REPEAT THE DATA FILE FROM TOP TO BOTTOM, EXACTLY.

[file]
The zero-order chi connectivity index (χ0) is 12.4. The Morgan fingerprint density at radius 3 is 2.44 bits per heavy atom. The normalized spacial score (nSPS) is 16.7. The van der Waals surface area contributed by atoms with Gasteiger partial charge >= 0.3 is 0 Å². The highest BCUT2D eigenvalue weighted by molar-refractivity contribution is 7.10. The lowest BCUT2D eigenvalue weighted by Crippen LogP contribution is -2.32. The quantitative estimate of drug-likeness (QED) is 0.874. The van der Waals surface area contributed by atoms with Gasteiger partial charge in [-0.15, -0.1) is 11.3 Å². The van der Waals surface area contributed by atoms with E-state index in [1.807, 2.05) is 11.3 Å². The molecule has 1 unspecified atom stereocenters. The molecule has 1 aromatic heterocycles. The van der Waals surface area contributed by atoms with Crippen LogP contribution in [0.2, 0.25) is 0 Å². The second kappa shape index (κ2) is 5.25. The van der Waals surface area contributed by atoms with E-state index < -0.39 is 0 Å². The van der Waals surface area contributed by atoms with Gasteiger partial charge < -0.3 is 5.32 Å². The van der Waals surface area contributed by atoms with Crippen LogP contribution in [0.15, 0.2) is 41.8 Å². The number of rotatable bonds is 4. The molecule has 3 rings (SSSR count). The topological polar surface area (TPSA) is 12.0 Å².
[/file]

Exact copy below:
The zero-order chi connectivity index (χ0) is 12.4. The Morgan fingerprint density at radius 3 is 2.44 bits per heavy atom. The normalized spacial score (nSPS) is 16.7. The van der Waals surface area contributed by atoms with Gasteiger partial charge >= 0.3 is 0 Å². The highest BCUT2D eigenvalue weighted by molar-refractivity contribution is 7.10. The lowest BCUT2D eigenvalue weighted by Crippen LogP contribution is -2.32. The quantitative estimate of drug-likeness (QED) is 0.874. The van der Waals surface area contributed by atoms with Gasteiger partial charge in [-0.15, -0.1) is 11.3 Å². The van der Waals surface area contributed by atoms with E-state index in [1.807, 2.05) is 11.3 Å². The molecule has 1 unspecified atom stereocenters. The molecule has 1 aromatic heterocycles. The van der Waals surface area contributed by atoms with Crippen LogP contribution in [0.2, 0.25) is 0 Å². The second kappa shape index (κ2) is 5.25. The van der Waals surface area contributed by atoms with E-state index < -0.39 is 0 Å². The van der Waals surface area contributed by atoms with Gasteiger partial charge < -0.3 is 5.32 Å². The van der Waals surface area contributed by atoms with Crippen LogP contribution in [0.15, 0.2) is 41.8 Å². The number of rotatable bonds is 4. The molecule has 3 rings (SSSR count). The topological polar surface area (TPSA) is 12.0 Å².